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DHAKA Friday 13 April 2012 30 Chaitra 1418 BS 20 Jamadi-ul-awwal 1433 HIJRI
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Morning tea
Another New Year,Another Resolution→ Gaushey
 The Bangla New Year is just at the

door. I remember waiting for this

special day as a child. In our small

district town that hardly had good civic

facilities, Pohela Boishakh was the occasion

of a big fare. The Academy school field

would be occupied by quaint looking stalls

catered to by smiling and colourfully

dressed young men and women - there was

music, there was colour, there was festivity

- enough to put an otherwise slow paced

town into merry making. We used to have a

puppet show (in those days, it was pretty

decent), art works, toys and food stalls. I

remember on one occasion, (I used to make

my way around holding my father’s hands

everywhere then), while transfixed at a

miniature artificial lake with beautiful fishes

swarming in it, I absent mindedly let go of my

father’s hand. The fare was thickly crowded

and with my height at that age, I could only

see people bustling all around (and over) me -

my father was nowhere in sight. Very

abruptly, I started screaming. Both my mother

and father had warned me on numerous

occasions telling stories about the cheledhora

(kidnappers of children). I thought I would be

put into a sack and soon be shipped

somewhere by a cheledhora. My tremor was

soon tranquillised by a next door aunty

‘rescuing’ me as my father only happened to

be at an adjacent store. Today, as I come to

think of the fact that home was only a 5

minute rickshaw ride from the fair ground , I

cannot help laughing and feeling a sense of

pleasant joy.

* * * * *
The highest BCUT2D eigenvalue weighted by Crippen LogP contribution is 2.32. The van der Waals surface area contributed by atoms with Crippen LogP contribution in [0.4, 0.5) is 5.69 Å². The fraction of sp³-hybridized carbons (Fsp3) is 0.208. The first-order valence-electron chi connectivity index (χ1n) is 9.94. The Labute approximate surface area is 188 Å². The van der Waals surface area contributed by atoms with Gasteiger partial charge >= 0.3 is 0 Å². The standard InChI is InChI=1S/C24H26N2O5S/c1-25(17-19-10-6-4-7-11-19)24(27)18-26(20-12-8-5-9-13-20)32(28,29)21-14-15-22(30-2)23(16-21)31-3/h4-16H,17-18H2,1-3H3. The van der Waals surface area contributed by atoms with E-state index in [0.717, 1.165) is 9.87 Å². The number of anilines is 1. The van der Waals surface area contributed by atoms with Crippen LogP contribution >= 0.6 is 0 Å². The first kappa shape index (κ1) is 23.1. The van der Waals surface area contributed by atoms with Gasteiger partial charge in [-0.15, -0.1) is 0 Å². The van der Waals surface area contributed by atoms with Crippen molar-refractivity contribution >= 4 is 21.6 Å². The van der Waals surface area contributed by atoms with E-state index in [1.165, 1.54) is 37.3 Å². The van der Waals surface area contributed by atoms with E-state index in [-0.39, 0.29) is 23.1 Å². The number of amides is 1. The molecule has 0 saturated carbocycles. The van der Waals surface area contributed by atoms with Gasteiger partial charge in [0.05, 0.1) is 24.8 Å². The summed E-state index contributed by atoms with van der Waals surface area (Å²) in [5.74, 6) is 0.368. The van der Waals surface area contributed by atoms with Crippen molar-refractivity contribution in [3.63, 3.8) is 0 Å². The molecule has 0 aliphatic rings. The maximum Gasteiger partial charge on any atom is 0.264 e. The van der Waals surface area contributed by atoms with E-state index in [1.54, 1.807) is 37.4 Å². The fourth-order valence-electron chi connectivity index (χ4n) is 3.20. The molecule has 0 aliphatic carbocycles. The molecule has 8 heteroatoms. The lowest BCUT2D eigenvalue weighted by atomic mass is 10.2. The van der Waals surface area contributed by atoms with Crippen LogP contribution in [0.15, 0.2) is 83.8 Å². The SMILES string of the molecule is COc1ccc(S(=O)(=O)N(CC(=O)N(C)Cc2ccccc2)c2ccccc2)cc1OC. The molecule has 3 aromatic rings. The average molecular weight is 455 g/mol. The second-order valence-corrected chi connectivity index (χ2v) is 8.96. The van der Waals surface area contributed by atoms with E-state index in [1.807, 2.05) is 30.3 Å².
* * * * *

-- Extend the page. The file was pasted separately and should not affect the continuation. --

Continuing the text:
While the English New Year may have its

pomp and show, the Bangla New Year

certainly has a bigger sentimental tone to it

and is a lot more socially engaging. Firstly, the

Bangla calendar is functional - i.e to speak,

the months and dates are not mere record

keepers, but signal the change of seasons,

agricultural practices, and religious rituals. The

Bangla New Year, for our majority rural

population is indeed a ‘new year’. Secondly,

(Boishakh) is the first month of Bengali calendar. Named after the star Bishakha, Boishakh marks the

start of grishmakaal or summer as well. The first day of the month, known as Pohela Boishakh, is one of the

most significant festivals among the Bangalee community all over the world. Month-long events are arranged

to welcome the New Year as well as the season. Boishakh falls between 14 April and 14 May of the Gregorian


the Bangla New Year has a strong historical

and cultural foundation. Let’s take the

mongol sovajatra (auspicious procession) for

example. For decades now, marches by

different art schools have been organised. For

well over a month before Pohela Boishakh,

students prepare for the march. As a proud

nation that sacrificed blood for the cause of

our mother tongue and linguistic identity, we

have several special songs and poems written

by esteemed singers and poets for the

occasion. The sudden rush for panta ilish is

also a cultural undertone of Pohela Boishakh.

We all like to put on sarees and panjabis, get

close to family and people of the heart’s most

intimate affection, and get out for the day to

join the festivity!

On Pahlea Boishakh, Dhaka, a busy bustling

city, is extremely colourful. For this one day,

the city has more colours around and more

songs in the air than any other day of the year.